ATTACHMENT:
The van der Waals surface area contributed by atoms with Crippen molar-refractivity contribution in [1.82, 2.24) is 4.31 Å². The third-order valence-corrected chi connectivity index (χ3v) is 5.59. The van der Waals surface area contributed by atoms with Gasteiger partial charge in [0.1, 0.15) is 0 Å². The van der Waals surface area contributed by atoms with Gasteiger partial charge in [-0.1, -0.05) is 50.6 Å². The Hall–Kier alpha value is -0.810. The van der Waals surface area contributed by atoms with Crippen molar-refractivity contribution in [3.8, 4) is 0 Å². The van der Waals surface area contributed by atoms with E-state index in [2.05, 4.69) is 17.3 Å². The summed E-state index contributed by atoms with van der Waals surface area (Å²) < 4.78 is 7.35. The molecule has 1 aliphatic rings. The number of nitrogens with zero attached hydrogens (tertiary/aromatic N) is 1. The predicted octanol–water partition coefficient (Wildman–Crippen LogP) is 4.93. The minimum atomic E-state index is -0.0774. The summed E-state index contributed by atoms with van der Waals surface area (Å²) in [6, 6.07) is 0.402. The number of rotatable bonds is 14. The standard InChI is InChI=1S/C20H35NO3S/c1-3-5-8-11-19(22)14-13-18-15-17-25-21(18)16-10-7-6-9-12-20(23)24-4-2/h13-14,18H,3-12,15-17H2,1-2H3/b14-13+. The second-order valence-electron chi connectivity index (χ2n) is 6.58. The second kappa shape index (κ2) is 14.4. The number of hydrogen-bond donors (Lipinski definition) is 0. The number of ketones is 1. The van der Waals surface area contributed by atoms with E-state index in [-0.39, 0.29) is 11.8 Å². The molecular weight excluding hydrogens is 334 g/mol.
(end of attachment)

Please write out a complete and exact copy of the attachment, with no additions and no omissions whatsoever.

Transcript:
The van der Waals surface area contributed by atoms with Crippen molar-refractivity contribution in [1.82, 2.24) is 4.31 Å². The third-order valence-corrected chi connectivity index (χ3v) is 5.59. The van der Waals surface area contributed by atoms with Gasteiger partial charge in [0.1, 0.15) is 0 Å². The van der Waals surface area contributed by atoms with Gasteiger partial charge in [-0.1, -0.05) is 50.6 Å². The Hall–Kier alpha value is -0.810. The van der Waals surface area contributed by atoms with Crippen molar-refractivity contribution in [3.8, 4) is 0 Å². The van der Waals surface area contributed by atoms with E-state index in [2.05, 4.69) is 17.3 Å². The summed E-state index contributed by atoms with van der Waals surface area (Å²) < 4.78 is 7.35. The molecule has 1 aliphatic rings. The number of nitrogens with zero attached hydrogens (tertiary/aromatic N) is 1. The predicted octanol–water partition coefficient (Wildman–Crippen LogP) is 4.93. The minimum atomic E-state index is -0.0774. The summed E-state index contributed by atoms with van der Waals surface area (Å²) in [6, 6.07) is 0.402. The number of rotatable bonds is 14. The standard InChI is InChI=1S/C20H35NO3S/c1-3-5-8-11-19(22)14-13-18-15-17-25-21(18)16-10-7-6-9-12-20(23)24-4-2/h13-14,18H,3-12,15-17H2,1-2H3/b14-13+. The second-order valence-electron chi connectivity index (χ2n) is 6.58. The second kappa shape index (κ2) is 14.4. The number of hydrogen-bond donors (Lipinski definition) is 0. The number of ketones is 1. The van der Waals surface area contributed by atoms with E-state index in [-0.39, 0.29) is 11.8 Å². The molecular weight excluding hydrogens is 334 g/mol.